Also, local school officials are prohibited, under the federal act, from expelling students whose handicaps cause them to be disruptive. In such a case the school may only transfer the disruptive pupil to an appropriate, more restrictive environment. Doe v. Koger, 480 F. Supp. 225 (N.D.Ind. 1979); Stuart v. Nappi, 443 F. Supp. 1235 (D.Conn.1978). In this case there is no evidence which definitely states what caused David's disruptive behavior, although there is some indication that it may have been due to the increase in the medication he was taking. The lack of such evidence does not give rise to an inference that expulsion was appropriate. Rather, the burden is on the state to produce evidence as to whether the student involved was expelled for behavior due to his handicap or not. S-1 v. Turlington, supra.
In light of the above authority David was not only expelled but he was expelled improperly. The question now becomes what relief, if any, may be afforded the Deists in light of this improper expulsion. The case of Boxall v. Sequoia U. High Sch. Dist., 464 F. Supp. 1104 (N.D.Cal.1979), gives some guidance. In that case Frank Boxall tried to obtain an educational placement with the local school district for his autistic son. The district informed Boxall that no program was available for his son, and denied him any placement. For 2 years after this denial Boxall paid a private tutor to work with his son. Finally, Boxall brought an action under, among other federal statutes, the Education for All Handicapped Children Act of 1975 and the Rehabilitation Act of 1973, as did the Deists in this case. Boxall sought to secure a free appropriate public education for his son and to recover the cost of the private tutor.
Discussing whether this cost was recoverable or not, the court said: "First, the Education of the Handicapped Act again provides its own complementary remedies. As noted before, it expressly contemplates a private right of action to review the decision on what constitutes an appropriate education for a handicapped person. It is not completely clear from the wording of the statute whether it implies an action for damages. Section 615(e)(2) of the Act, 20 U.S.C. § 1415(e)(2) simply gives aggrieved individuals the right to bring a civil action. See also 45 C.F.R. § 121 A. 511. Some light is shed, however, by the available legislative history of this right to review, which was adopted initially by the Conference Committee. It was not originally part of the Senate bill, and the House provision was also somewhat different. The Committee Report indicates that no limitation on damages actions was intended. It states that: `Such action may be brought in any State court of competent jurisdiction or in any district court of the United States and in any such action the court shall receive the records of the due process hearing (and where appropriate the records of the review of such hearings), shall hear additional evidence at the request of any party, shall make an independent decision based on the preponderance of the evidence, and shall grant all appropriate relief. [Emphasis added.]' Joint Explanatory Statement of the Committee of Conference, in Senate Conference Report No. 94-455, p. 50, reprinted in  U.S.Code Cong. and Admin.News, pp. 1425, 1503. This statement suggests very strongly that, when appropriate, compensatory damages may be awarded. Since this action is under the Education of the Handicapped Act as well as the Rehabilitation Act, the court does have the authority to award damages." Id. at 1112.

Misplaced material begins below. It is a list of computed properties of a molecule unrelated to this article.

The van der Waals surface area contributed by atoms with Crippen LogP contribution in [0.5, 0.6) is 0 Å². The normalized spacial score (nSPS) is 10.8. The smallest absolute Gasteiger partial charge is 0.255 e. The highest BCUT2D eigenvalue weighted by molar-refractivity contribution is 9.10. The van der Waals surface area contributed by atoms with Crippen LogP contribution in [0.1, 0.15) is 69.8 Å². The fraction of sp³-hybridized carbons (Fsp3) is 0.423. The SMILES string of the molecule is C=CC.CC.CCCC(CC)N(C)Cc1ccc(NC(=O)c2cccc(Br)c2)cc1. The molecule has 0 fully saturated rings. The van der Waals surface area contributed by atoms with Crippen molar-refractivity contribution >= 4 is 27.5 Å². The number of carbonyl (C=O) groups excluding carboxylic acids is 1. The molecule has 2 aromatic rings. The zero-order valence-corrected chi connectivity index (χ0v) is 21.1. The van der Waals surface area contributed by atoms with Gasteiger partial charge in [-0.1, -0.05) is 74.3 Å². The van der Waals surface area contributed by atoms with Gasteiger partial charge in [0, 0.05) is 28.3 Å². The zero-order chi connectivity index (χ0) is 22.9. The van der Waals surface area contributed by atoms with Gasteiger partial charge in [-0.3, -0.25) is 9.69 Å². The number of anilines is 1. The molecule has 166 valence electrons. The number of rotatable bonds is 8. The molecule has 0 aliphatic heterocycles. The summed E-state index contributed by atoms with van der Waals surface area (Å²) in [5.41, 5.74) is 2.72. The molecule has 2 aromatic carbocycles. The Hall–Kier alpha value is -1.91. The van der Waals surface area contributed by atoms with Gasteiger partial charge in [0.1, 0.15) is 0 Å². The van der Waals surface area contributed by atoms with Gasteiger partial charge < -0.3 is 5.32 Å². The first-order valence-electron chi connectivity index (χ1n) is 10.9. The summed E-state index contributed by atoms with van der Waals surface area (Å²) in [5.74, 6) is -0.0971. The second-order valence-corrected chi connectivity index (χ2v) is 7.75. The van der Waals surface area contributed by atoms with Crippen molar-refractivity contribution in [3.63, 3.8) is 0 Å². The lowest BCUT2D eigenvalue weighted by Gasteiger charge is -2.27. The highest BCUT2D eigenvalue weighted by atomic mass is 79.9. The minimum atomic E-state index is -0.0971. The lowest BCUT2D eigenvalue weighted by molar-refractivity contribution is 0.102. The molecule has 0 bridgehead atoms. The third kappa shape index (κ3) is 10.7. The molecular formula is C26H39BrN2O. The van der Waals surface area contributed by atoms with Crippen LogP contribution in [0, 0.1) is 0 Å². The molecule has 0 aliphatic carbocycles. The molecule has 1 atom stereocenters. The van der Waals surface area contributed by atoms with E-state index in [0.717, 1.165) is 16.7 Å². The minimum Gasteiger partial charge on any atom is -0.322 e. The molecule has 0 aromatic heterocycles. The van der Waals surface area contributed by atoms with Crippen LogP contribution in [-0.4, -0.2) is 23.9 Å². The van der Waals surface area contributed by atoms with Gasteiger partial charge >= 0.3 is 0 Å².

Viewing the legislative history of the federal act and the Boxall decision, it seems that compensatory relief may be appropriately granted under the Act. Such a position is in keeping with Nebraska law. See Neb.Rev.Stat. § 43-662.01 (Cum.Supp.1982), which states that "the hearing officer shall prepare a final decision and order directing such action as may be necessary."
To determine when compensatory relief may be granted, the decision in Doe v. Koger, 480 F. Supp. 225 (N.D.Ind.1979), is helpful. Doe presented a case where a handicapped child was expelled from school. *784 The expulsion was appealed. One of the issues raised was whether or not the child or his parents could recover damages. That court concluded that this issue need not be reached at that time, but added in dicta that possible recovery depended upon the answer to three questions: "Whether the plaintiff is entitled to compensation depends on whether the school has caused him to lose any education. Whether the school has caused the plaintiff to lose any education depends on whether he would have been expelled even if the appropriate procedures had been followed. And whether he would have been expelled even if the appropriate procedures had been followed depends on whether his propensity to disrupt was the result of his inappropriate placement." Id. at 229.
In the present case the hearing officer found the school did cause David to lose education; that he would not have been expelled if the appropriate procedures had been followed; and that his propensity to disrupt was due to his placement. There is evidence in the record to support these findings. As pointed out above, David was improperly expelled from the TMR School, as the appropriate procedures under the Act were not followed. No alternative placement was offered by the school district. This deprived David of education.